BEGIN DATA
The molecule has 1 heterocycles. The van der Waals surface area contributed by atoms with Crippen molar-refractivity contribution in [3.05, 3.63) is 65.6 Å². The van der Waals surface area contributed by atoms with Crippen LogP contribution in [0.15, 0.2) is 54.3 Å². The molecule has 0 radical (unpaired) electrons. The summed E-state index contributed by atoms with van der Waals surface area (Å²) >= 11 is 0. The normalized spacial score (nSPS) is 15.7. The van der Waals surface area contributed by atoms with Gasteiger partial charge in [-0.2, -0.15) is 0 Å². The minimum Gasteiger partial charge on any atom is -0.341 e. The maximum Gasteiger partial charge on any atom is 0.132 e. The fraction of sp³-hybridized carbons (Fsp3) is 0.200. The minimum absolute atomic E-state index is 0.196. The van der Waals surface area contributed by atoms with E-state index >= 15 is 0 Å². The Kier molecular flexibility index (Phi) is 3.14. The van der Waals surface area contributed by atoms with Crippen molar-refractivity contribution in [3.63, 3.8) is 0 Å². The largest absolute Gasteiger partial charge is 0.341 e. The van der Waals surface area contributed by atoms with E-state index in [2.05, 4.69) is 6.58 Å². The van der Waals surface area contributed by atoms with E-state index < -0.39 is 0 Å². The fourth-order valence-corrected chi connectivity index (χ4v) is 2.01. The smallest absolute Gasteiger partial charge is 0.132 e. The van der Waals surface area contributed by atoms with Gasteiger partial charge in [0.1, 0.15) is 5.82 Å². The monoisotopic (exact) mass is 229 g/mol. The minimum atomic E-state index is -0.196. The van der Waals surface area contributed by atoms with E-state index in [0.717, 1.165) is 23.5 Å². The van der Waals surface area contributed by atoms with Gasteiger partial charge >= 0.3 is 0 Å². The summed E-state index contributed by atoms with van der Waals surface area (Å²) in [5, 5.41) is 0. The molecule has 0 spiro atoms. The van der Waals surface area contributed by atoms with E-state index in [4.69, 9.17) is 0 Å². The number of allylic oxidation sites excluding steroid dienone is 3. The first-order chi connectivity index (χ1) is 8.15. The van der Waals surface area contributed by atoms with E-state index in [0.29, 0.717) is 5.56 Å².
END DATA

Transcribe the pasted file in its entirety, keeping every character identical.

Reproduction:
The molecule has 1 heterocycles. The van der Waals surface area contributed by atoms with Crippen molar-refractivity contribution in [3.05, 3.63) is 65.6 Å². The van der Waals surface area contributed by atoms with Crippen LogP contribution in [0.15, 0.2) is 54.3 Å². The molecule has 0 radical (unpaired) electrons. The summed E-state index contributed by atoms with van der Waals surface area (Å²) >= 11 is 0. The normalized spacial score (nSPS) is 15.7. The van der Waals surface area contributed by atoms with Gasteiger partial charge in [-0.2, -0.15) is 0 Å². The minimum Gasteiger partial charge on any atom is -0.341 e. The maximum Gasteiger partial charge on any atom is 0.132 e. The fraction of sp³-hybridized carbons (Fsp3) is 0.200. The minimum absolute atomic E-state index is 0.196. The van der Waals surface area contributed by atoms with E-state index >= 15 is 0 Å². The Kier molecular flexibility index (Phi) is 3.14. The van der Waals surface area contributed by atoms with Crippen molar-refractivity contribution in [3.63, 3.8) is 0 Å². The largest absolute Gasteiger partial charge is 0.341 e. The van der Waals surface area contributed by atoms with E-state index in [2.05, 4.69) is 6.58 Å². The van der Waals surface area contributed by atoms with E-state index < -0.39 is 0 Å². The fourth-order valence-corrected chi connectivity index (χ4v) is 2.01. The smallest absolute Gasteiger partial charge is 0.132 e. The van der Waals surface area contributed by atoms with Gasteiger partial charge in [0.1, 0.15) is 5.82 Å². The monoisotopic (exact) mass is 229 g/mol. The minimum atomic E-state index is -0.196. The van der Waals surface area contributed by atoms with E-state index in [0.717, 1.165) is 23.5 Å². The van der Waals surface area contributed by atoms with Gasteiger partial charge >= 0.3 is 0 Å². The summed E-state index contributed by atoms with van der Waals surface area (Å²) in [5, 5.41) is 0. The molecule has 0 spiro atoms. The van der Waals surface area contributed by atoms with E-state index in [4.69, 9.17) is 0 Å². The number of allylic oxidation sites excluding steroid dienone is 3. The first-order chi connectivity index (χ1) is 8.15. The van der Waals surface area contributed by atoms with E-state index in [0.29, 0.717) is 5.56 Å².